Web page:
First Brew - final SG to high?

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FrikkieVZ

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I'm busy with my first brew, so totally green and rely on what I read online.

I bought a MG stater brewing kit just before lockdown (South Africa) which came with a MG Lucky Goat Pale Ale malt extract pack. Sanitised as well as I could, OG seemed right at 1.050, after 10 days the gravity was down to 1.012 where it has remained for the last 5 days. The temperature was at a stable 22'C (dipped to 19'C 4 days ago, but I got it back to at least 20'C within half a day). The instructions say the final SG should be 1.005. I'm not going to get there.

Clearly fermentation did take place even though I did not see any airlock action. I tried to tighten the screw-on lid as tight as I can and never opened the fermenter (using a tap for sampling). During my reading this morning I took a small taste and I seemed fine. Do I just bottle it and hope for the best? I don't know how important the final SG on the packet is.

For more info, after brewing I saw that the malt extract packet expired 8 months ago, the yeast must have been rather old as well. As we are in lockdown for a further 3 weeks (at least), I don't have the option of getting supplies to add anything to help bring down the gravity. Please give me a few pointers.
 

IslandLizard

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Yeah, if final gravity has been stable for 5 days, it's done! Ready to bottle.

The beer should be pretty clear already, perhaps slightly hazy. That's fine it will clear more during the next 2-3 weeks of bottle conditioning/carbonation in a 18-24C environment. Once carbonated it will clear more when refrigerated.

Don't sweat the 1.005 from the directions, it's an estimate, and there are many factors in play why it may never get quite there.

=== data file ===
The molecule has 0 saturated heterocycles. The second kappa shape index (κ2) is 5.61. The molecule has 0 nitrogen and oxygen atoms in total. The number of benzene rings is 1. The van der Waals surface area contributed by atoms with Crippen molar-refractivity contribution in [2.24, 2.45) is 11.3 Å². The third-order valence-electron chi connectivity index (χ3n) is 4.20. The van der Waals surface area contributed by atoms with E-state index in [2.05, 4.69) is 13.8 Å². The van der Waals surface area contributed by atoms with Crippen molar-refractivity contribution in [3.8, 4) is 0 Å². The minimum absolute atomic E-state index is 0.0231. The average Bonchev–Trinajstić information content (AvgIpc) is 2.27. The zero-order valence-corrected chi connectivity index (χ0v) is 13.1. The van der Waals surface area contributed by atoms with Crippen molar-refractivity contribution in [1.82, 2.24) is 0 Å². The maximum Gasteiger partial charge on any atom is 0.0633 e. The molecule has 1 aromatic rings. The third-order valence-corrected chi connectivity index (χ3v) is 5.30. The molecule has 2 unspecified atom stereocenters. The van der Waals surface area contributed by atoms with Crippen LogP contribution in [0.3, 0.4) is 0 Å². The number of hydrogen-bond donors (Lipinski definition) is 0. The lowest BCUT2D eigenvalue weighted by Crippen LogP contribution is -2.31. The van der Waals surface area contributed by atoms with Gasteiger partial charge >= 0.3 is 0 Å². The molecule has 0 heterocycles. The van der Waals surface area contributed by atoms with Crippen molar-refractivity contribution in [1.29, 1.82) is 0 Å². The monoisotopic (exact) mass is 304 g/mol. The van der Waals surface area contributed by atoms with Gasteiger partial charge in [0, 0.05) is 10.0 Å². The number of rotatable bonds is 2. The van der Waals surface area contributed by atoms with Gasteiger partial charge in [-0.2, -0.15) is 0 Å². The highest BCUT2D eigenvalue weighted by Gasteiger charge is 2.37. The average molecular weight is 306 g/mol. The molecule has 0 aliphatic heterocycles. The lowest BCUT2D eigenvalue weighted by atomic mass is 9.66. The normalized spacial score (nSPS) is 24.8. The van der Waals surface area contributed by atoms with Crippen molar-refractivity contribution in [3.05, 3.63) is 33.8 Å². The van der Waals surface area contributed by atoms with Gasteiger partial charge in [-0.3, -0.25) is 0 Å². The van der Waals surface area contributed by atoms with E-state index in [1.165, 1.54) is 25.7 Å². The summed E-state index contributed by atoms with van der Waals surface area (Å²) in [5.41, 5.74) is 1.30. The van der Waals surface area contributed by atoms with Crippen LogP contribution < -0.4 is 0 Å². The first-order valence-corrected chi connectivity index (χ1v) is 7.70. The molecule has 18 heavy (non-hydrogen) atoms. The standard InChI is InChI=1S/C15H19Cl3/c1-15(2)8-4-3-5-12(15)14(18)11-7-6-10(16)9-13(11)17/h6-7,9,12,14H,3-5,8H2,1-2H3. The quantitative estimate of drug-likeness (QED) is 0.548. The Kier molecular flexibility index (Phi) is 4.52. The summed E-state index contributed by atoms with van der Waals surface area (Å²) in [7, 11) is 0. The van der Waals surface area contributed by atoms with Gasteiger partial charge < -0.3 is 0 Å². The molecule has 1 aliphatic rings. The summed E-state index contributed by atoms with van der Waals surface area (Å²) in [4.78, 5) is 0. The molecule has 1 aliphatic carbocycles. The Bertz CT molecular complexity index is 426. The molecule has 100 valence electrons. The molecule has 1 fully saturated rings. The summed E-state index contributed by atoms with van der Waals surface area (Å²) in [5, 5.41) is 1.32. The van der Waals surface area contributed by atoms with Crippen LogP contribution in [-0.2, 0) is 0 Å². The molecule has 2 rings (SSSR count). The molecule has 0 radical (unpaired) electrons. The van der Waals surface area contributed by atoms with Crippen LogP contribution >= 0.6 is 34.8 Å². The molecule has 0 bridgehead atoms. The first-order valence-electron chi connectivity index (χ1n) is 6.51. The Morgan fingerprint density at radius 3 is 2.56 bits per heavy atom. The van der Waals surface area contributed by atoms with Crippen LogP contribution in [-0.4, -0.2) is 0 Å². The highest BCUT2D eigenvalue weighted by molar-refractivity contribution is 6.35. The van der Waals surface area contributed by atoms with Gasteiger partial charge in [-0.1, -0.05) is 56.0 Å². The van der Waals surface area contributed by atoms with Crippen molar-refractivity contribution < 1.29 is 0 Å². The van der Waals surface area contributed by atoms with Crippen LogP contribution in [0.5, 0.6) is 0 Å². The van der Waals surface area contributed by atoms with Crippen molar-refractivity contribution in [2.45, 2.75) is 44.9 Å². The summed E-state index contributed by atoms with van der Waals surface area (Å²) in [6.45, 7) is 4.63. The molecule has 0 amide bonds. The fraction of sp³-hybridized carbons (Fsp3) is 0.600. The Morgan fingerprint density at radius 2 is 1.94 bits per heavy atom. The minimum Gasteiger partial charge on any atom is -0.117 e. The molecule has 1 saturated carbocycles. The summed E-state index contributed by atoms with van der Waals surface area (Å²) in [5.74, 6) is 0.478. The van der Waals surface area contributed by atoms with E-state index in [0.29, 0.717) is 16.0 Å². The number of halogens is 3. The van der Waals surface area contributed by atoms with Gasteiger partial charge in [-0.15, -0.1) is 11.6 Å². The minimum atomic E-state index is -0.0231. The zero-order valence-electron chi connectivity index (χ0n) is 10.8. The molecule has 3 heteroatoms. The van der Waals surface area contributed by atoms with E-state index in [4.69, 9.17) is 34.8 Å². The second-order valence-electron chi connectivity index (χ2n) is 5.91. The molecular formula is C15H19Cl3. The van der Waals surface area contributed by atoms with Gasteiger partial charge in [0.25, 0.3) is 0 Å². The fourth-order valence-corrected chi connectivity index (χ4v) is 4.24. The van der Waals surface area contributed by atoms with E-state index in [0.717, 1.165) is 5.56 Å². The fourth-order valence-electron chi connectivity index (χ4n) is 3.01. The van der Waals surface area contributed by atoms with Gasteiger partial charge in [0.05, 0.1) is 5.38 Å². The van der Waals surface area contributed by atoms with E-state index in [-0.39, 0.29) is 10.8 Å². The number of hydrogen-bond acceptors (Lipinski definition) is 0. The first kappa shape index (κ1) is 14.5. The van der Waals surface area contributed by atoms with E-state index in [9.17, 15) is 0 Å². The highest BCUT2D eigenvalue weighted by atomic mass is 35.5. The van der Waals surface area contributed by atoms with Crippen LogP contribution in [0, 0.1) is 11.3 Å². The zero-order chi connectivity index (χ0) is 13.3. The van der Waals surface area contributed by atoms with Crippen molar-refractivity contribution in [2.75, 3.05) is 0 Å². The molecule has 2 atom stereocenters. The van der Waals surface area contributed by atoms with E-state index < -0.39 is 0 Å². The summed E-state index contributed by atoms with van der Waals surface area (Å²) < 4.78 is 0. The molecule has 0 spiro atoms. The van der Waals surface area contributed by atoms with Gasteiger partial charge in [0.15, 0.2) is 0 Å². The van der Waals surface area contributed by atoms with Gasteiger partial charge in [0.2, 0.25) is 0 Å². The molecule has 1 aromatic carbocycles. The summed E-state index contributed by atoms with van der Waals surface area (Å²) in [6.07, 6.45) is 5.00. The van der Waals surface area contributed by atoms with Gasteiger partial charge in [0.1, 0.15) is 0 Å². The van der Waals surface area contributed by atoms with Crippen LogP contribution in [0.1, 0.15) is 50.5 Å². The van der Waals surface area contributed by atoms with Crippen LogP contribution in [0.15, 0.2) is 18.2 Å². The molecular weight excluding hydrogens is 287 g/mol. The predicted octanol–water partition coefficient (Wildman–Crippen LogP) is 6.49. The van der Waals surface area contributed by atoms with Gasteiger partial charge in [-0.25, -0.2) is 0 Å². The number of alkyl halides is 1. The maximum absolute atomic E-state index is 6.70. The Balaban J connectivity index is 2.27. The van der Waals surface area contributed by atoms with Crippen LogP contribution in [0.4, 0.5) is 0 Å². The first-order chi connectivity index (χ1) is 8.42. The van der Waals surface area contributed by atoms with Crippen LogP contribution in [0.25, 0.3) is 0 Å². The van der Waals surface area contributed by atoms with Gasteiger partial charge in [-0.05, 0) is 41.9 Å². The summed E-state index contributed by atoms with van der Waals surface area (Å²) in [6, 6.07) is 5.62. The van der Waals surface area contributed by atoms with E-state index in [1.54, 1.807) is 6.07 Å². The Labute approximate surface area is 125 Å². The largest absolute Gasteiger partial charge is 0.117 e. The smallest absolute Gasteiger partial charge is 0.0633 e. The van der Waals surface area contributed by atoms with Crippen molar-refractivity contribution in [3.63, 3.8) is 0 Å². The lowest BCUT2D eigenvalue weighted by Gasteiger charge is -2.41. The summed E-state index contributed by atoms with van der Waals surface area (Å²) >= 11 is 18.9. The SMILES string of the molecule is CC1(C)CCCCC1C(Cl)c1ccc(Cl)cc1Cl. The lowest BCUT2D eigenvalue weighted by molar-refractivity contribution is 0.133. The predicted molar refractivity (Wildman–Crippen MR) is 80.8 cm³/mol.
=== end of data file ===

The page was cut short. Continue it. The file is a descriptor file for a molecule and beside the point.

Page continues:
IslandLizard

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Yeah, if final gravity has been stable for 5 days, it's done! Ready to bottle.
Let me rephrase that somewhat:
If final gravity has been stable for 5 days, AND close to the expected gravity, it's done! Ready to bottle.

As @grampamark pointed out, 1.005 is too low of a target for a 1.050 batch unless it contains a large (!) percentage of plain sugar, had enzymes added (e.g., Brüt beers), or used a highly attenuating yeast (such as Saison yeasts). For an average ale yeast such as US-05, around 75% (apparent) attenuation is to be expected.

1.050 ==> means you started with 50 points
If your yeast has 75% attenuation:
50 points - 75% = 12.5 points left over ==> 1.0125
So your measured 1.012 is close enough. ;)

Now, if it were at 1.020 for 5 days, it may not been finished, and probably not safe for bottling.
 

Brulian

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I wouldn’t expect a 1.050 beer to ferment down to .005. That would be 90% attenuation. Your beer is at 76% and 5% ABV. That seems quite reasonable, especially when considering that your kit’s ingredients weren’t the freshest.

Congratulations; you made beer!
What is a standard attenuation %?
More specifically for Ale? Not sure if the type makes a difference.
 

Yooper

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What is a standard attenuation %?
More specifically for Ale? Not sure if the type makes a difference.
Most ale yeast strains will attenuation from 65-80% as an average. To get the specific details, consult the yeast manufacturer's website, which will tell you the average attenuation for the strain you are using.
 

VikeMan

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What is a standard attenuation %?
More specifically for Ale? Not sure if the type makes a difference.
The yeast strain definitely matters. So does the wort's fermentability, which is affected by grain bill, mash temperature, and mash length.
 

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